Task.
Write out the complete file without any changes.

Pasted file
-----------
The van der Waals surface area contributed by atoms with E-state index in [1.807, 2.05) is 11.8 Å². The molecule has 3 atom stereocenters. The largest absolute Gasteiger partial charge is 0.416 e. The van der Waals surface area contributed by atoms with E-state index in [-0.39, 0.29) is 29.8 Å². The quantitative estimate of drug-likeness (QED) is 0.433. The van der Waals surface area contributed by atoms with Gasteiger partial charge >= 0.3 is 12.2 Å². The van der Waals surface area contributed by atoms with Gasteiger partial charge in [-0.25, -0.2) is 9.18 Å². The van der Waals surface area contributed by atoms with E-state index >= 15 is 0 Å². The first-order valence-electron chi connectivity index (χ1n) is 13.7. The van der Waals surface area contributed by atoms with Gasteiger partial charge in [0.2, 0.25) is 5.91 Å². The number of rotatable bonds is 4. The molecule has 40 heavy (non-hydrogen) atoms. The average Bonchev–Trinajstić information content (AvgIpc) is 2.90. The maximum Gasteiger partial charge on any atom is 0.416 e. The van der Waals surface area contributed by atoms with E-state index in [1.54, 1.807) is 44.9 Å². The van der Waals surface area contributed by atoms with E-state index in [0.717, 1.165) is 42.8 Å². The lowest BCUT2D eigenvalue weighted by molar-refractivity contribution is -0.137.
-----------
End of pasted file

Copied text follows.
The van der Waals surface area contributed by atoms with E-state index in [1.807, 2.05) is 11.8 Å². The molecule has 3 atom stereocenters. The largest absolute Gasteiger partial charge is 0.416 e. The van der Waals surface area contributed by atoms with E-state index in [-0.39, 0.29) is 29.8 Å². The quantitative estimate of drug-likeness (QED) is 0.433. The van der Waals surface area contributed by atoms with Gasteiger partial charge >= 0.3 is 12.2 Å². The van der Waals surface area contributed by atoms with Gasteiger partial charge in [-0.25, -0.2) is 9.18 Å². The van der Waals surface area contributed by atoms with E-state index >= 15 is 0 Å². The first-order valence-electron chi connectivity index (χ1n) is 13.7. The van der Waals surface area contributed by atoms with Gasteiger partial charge in [0.2, 0.25) is 5.91 Å². The number of rotatable bonds is 4. The molecule has 40 heavy (non-hydrogen) atoms. The average Bonchev–Trinajstić information content (AvgIpc) is 2.90. The maximum Gasteiger partial charge on any atom is 0.416 e. The van der Waals surface area contributed by atoms with E-state index in [1.54, 1.807) is 44.9 Å². The van der Waals surface area contributed by atoms with E-state index in [0.717, 1.165) is 42.8 Å². The lowest BCUT2D eigenvalue weighted by molar-refractivity contribution is -0.137.